What is our goal? To safely provide enough energy for the current and future population to allow for development and enjoyment of a lifestyle demanding as much energy as Americans now are privileged enough (and wasteful enough) to permit themselves.
This is 3,000 quadrillion BTUs. That’s how much energy a population of 9.5 billion humans (the probable population in 2075) would use if they used the same energy per capita as we do in the U.S. (327 billion BTUs per person right now). Note that most of Europe gets by on far less, and they have a pretty good lifestyle, so 3,000 is certainly an upper limit, not a conservative estimate.
Just to state the obvious, we probably cannot and certainly don’t want to do this with fossil fuels–not unless we want the world to look like China’s most polluted cities. We’ll certainly continue to use them–but they’ll get hard enough to find and prepare that they’ll be much more valuable commodities than they are today, and we’ll be using renewables shortly because they’re cheaper and easier to produce.
Last year renewable energy provided us with 52 quads. That seems like a very long ways from 3,000. But thanks to the miracle of compound growth and endless innovation, to reach 3,000 quads from renewables by 2100 only needs an annual growth rate of 4.6%. To do it by 2050 would require heroic growth–about 10% per year.
Is this feasible? The workhorses of renewable power right now are hydroelectric power and combined heat and power (also known as cogeneration). Hydroelectric power is set to double over the next 20 years, and CHP is growing so fast that nobody can keep track of it.
The renewables that get all the press–wind, solar and biofuels–have grown strongly over the past decade, but from such a small base that one has to wonder if they can continue at the same rate. I certainly think that wind has peaked–at least temporarily, due to the fall in the price of its natural competitor, natural gas. I think biofuels have a long ways to go in terms of fourth generation algae, but ethanol and biodiesel can fill in for the moment.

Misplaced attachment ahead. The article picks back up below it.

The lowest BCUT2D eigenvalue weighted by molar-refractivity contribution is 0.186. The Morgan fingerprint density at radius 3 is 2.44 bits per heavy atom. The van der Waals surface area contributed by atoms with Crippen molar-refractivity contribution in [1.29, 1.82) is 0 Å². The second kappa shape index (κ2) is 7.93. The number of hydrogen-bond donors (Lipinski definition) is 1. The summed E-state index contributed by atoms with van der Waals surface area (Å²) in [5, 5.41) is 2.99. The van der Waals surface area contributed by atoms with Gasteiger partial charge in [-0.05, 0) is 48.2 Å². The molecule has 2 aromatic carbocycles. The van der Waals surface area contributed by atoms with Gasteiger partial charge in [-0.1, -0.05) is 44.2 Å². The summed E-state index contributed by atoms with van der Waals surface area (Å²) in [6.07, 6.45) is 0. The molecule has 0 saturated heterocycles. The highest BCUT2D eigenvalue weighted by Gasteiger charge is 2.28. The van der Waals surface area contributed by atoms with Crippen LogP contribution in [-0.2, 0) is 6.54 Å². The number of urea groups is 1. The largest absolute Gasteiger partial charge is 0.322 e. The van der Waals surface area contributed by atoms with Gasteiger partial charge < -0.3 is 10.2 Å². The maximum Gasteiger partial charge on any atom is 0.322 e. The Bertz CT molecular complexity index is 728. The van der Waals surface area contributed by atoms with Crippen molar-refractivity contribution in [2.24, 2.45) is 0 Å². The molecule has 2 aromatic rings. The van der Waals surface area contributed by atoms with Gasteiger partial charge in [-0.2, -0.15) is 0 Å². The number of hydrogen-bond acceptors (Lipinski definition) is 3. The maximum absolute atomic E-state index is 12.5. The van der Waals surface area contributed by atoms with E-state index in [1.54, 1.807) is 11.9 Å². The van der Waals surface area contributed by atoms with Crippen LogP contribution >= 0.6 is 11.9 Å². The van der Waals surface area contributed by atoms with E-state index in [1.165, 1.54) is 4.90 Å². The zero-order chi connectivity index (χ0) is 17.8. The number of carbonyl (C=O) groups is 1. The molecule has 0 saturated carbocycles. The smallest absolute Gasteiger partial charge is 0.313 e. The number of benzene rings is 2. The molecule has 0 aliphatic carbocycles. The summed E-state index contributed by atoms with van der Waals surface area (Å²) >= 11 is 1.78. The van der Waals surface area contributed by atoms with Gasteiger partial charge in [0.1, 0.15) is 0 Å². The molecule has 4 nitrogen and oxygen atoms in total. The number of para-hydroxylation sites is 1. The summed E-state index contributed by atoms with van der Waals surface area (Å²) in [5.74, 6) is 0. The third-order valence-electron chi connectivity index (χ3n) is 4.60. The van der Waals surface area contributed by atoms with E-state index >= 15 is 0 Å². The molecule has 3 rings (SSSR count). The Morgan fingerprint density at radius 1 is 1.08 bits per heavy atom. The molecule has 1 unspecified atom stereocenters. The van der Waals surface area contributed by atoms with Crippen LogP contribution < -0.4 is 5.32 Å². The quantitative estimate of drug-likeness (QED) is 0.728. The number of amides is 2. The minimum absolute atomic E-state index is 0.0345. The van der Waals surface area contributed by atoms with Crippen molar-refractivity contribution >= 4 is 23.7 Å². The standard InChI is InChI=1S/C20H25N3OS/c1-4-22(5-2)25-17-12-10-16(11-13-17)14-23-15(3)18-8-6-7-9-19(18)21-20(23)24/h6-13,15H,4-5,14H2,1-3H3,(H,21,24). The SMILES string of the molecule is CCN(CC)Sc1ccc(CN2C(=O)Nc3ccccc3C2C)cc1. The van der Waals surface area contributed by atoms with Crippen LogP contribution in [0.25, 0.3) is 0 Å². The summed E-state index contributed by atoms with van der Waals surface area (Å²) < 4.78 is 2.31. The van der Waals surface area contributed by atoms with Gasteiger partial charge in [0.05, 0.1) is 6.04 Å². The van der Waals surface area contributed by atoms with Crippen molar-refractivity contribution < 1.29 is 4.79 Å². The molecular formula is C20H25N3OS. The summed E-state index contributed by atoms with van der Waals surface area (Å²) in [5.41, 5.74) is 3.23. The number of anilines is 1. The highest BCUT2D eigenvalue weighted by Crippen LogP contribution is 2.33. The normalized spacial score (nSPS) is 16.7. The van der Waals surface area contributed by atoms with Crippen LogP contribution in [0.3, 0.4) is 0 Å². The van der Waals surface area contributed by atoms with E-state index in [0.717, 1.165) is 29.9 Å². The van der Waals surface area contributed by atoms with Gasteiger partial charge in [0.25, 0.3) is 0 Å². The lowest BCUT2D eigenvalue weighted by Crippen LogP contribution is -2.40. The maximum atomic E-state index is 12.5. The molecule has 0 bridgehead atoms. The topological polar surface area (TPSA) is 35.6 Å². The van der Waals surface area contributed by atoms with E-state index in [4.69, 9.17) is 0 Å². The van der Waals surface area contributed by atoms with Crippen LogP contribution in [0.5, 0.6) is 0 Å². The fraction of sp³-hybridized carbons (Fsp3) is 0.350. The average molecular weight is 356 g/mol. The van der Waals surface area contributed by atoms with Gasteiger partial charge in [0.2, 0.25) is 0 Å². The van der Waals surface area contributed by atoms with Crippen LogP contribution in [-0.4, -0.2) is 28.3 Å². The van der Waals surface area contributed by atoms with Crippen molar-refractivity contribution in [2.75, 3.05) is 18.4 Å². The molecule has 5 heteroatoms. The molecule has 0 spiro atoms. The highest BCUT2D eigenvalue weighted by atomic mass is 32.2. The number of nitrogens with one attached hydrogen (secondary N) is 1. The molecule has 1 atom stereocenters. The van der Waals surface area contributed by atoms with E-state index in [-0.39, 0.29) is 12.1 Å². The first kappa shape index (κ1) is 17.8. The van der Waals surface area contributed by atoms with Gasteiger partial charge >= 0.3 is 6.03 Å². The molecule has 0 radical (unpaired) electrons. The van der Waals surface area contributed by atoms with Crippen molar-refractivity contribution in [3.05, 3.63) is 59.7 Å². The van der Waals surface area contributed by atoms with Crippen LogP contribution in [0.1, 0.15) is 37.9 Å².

My long term bet is on solar power, which is dropping in price and spreading in terms of deployment and possibilities. From simple solar thermal for home water heating to complex concentrated solar power stations, solar is spreading like wildfire.
But for all the possibilities, the total energy from renewables has only grown 2% per year since 2007, in a favorable investment climate and with all the good will in the world.
We’re going to have to do better, which is why I’m certain we’ll have to look at nuclear.
And while we’re doing so, we can certainly look at the other elephant in the room–energy efficiency, or ‘negawatts’ as Bush the Elder termed them.
We currently waste half the fuel we burn in producing electricity, and there are endless opportunities to improve energy efficiency in our homes, offices, manufacturing plants and in the appliances and machinery we stick inside them. We could save billions and reduce power consumption greatly by being a bit more diligent in this regard.
For the moment, the final score is that renewables can and probably will play an important part in our energy future–but they won’t be enough on their own. Nuclear power and improving efficiency will have to step in to get us over the hump.
But note the above–we don’t need to invent a new technology or completely turn our economies on their heads. We just need to keep doing what we’re doing, take it seriously, and trust the innovation engine inherent in free market societies to do the job.
And we’ll get there.